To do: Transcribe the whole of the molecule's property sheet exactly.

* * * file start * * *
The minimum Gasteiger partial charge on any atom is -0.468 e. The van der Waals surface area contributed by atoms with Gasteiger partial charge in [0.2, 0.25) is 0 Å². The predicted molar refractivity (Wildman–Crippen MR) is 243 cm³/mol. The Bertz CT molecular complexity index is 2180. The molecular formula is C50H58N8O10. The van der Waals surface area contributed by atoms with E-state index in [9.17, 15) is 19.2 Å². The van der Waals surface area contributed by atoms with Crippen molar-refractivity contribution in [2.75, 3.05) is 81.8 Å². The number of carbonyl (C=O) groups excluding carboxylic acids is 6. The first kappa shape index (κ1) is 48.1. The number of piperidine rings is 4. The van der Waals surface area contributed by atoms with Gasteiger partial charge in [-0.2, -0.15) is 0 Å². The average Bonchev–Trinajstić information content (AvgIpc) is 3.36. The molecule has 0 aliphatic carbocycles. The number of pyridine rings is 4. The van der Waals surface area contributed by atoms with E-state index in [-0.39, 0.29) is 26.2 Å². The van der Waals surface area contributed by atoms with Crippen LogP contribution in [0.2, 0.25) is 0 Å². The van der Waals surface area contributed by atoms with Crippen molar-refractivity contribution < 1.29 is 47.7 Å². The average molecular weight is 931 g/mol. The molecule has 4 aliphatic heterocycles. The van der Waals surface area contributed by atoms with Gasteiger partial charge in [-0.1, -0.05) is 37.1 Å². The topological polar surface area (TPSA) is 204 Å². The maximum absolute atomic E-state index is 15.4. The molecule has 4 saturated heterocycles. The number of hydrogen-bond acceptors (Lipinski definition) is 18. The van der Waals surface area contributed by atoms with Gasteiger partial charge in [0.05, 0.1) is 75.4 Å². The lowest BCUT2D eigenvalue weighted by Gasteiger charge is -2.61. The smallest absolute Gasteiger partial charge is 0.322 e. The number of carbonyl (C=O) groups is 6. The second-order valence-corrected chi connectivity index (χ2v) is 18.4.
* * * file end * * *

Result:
The minimum Gasteiger partial charge on any atom is -0.468 e. The van der Waals surface area contributed by atoms with Gasteiger partial charge in [0.2, 0.25) is 0 Å². The predicted molar refractivity (Wildman–Crippen MR) is 243 cm³/mol. The Bertz CT molecular complexity index is 2180. The molecular formula is C50H58N8O10. The van der Waals surface area contributed by atoms with E-state index in [9.17, 15) is 19.2 Å². The van der Waals surface area contributed by atoms with Crippen molar-refractivity contribution in [2.75, 3.05) is 81.8 Å². The number of carbonyl (C=O) groups excluding carboxylic acids is 6. The first kappa shape index (κ1) is 48.1. The number of piperidine rings is 4. The van der Waals surface area contributed by atoms with Gasteiger partial charge in [-0.2, -0.15) is 0 Å². The average Bonchev–Trinajstić information content (AvgIpc) is 3.36. The molecule has 0 aliphatic carbocycles. The number of pyridine rings is 4. The van der Waals surface area contributed by atoms with E-state index in [-0.39, 0.29) is 26.2 Å². The van der Waals surface area contributed by atoms with Crippen LogP contribution in [0.2, 0.25) is 0 Å². The van der Waals surface area contributed by atoms with Crippen molar-refractivity contribution < 1.29 is 47.7 Å². The average molecular weight is 931 g/mol. The molecule has 4 aliphatic heterocycles. The van der Waals surface area contributed by atoms with Gasteiger partial charge in [-0.1, -0.05) is 37.1 Å². The topological polar surface area (TPSA) is 204 Å². The maximum absolute atomic E-state index is 15.4. The molecule has 4 saturated heterocycles. The number of hydrogen-bond acceptors (Lipinski definition) is 18. The van der Waals surface area contributed by atoms with Gasteiger partial charge in [0.05, 0.1) is 75.4 Å². The lowest BCUT2D eigenvalue weighted by Gasteiger charge is -2.61. The smallest absolute Gasteiger partial charge is 0.322 e. The number of carbonyl (C=O) groups is 6. The second-order valence-corrected chi connectivity index (χ2v) is 18.4.